Companies can claim their product provides any benefit they want, as long as it is not labeled to cure an illness. Therefore, dietary supplements are used in order to provide the consumer with necessary, or wanted health benefits-ranging from better cholesterol to weight loss-, often coming with adverse side effects. During 2010, the American Cancer Society (ACS), a health organization trying to eliminate cancer, found that there were 1,009 cases of reported symptoms from these drugs. In 2012, the ACS recorded 2,844 reports of adverse effects. In addition, 102,500 people called the U.S Poison Control Center because of supplements in 2013. The ACS reports two deaths from ingesting unregulated supplements (2015). Considering about half of the United States population takes dietary supplements, 102,500 is an outstanding percentage who experienced a reaction. These statistics exemplify the number of reactions people can have from these supplements. This number is increasing every year (2,844 to 1102,500) because of new fad drugs. Many times, a supplement becomes a fad because it contains a new “miracle ingredient”. David A. Taylor, author of the journal article, Botanical Supplements: Weeding out the Health Risks, writes about a famous example of one of these trendy supplements. In 2003, a botanical drug containing ephedra (Ephedra), was commonly used for performance enhancement and weight loss. Despite there being reports of health problems from ephedra, the drug was still sold. In 2003 a baseball pitcher for the Baltimore Orioles passed away after taking this pill. Only after did the FDA ban ephedra (Taylor, 2004). This accident was not from an overdose, but from the usage of a dietary supplement. The case study of this pitcher goes to show how the lack of regulations and government interference has harmed people.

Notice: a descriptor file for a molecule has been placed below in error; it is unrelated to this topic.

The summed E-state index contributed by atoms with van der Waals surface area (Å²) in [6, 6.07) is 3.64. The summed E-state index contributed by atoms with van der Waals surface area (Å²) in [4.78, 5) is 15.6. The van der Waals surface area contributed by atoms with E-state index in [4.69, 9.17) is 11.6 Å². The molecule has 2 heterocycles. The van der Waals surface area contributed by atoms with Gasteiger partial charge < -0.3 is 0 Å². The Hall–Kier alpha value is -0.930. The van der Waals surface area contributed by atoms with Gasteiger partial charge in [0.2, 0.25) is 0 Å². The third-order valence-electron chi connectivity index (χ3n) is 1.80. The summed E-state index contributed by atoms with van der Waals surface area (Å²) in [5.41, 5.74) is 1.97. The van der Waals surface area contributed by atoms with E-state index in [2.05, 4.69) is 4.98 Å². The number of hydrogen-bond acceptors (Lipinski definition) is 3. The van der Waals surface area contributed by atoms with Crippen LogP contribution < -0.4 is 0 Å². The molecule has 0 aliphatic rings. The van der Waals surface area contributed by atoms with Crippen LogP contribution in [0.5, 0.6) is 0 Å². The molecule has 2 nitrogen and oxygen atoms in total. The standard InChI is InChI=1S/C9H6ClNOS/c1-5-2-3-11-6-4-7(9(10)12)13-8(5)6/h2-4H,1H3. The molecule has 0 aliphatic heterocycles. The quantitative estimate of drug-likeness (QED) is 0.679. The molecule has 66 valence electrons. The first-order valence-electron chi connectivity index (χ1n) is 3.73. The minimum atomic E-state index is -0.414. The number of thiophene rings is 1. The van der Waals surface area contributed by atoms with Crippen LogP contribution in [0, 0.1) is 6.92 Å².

Fish oil, vitamin C, folic acid, and vitamin B; what do these all have in common? They are touted for being the source for a long, prosperous life. If Americans want to live until they are 100 with no health problems, it is expected that they take these multivitamins every day. Recent studies have shown that this is a false belief. Taking these pills rarely have any significant impact in a person’s well-being. In the book, Omega-3 Fatty Acids and Maternal and Child Health: An Updated Systematic Review (an analysis on multiple studies conducted by notable scientists), found that fish oil has an insignificant impact on people. “Most studies in this report examined the effects of fish oil supplements on pregnant or breastfeeding women or the effects of infant formula fortified with DHA plus AA… supplementation or fortification has no consistent evidence of effects on peripartum maternal or infant health outcomes. No effects of n-3 FA were seen” (2016). This is interesting because fish oil has been a revered supplement and fad claiming to better cholesterol, prevent cancer, among a plethora of other benefits. If the holy grail had been continuously disproven to contain said advantages, what about all of the other multivitamins? Overall, dietary supplements have proven to cause harmful side effects or no effects at all, making them a waste of money.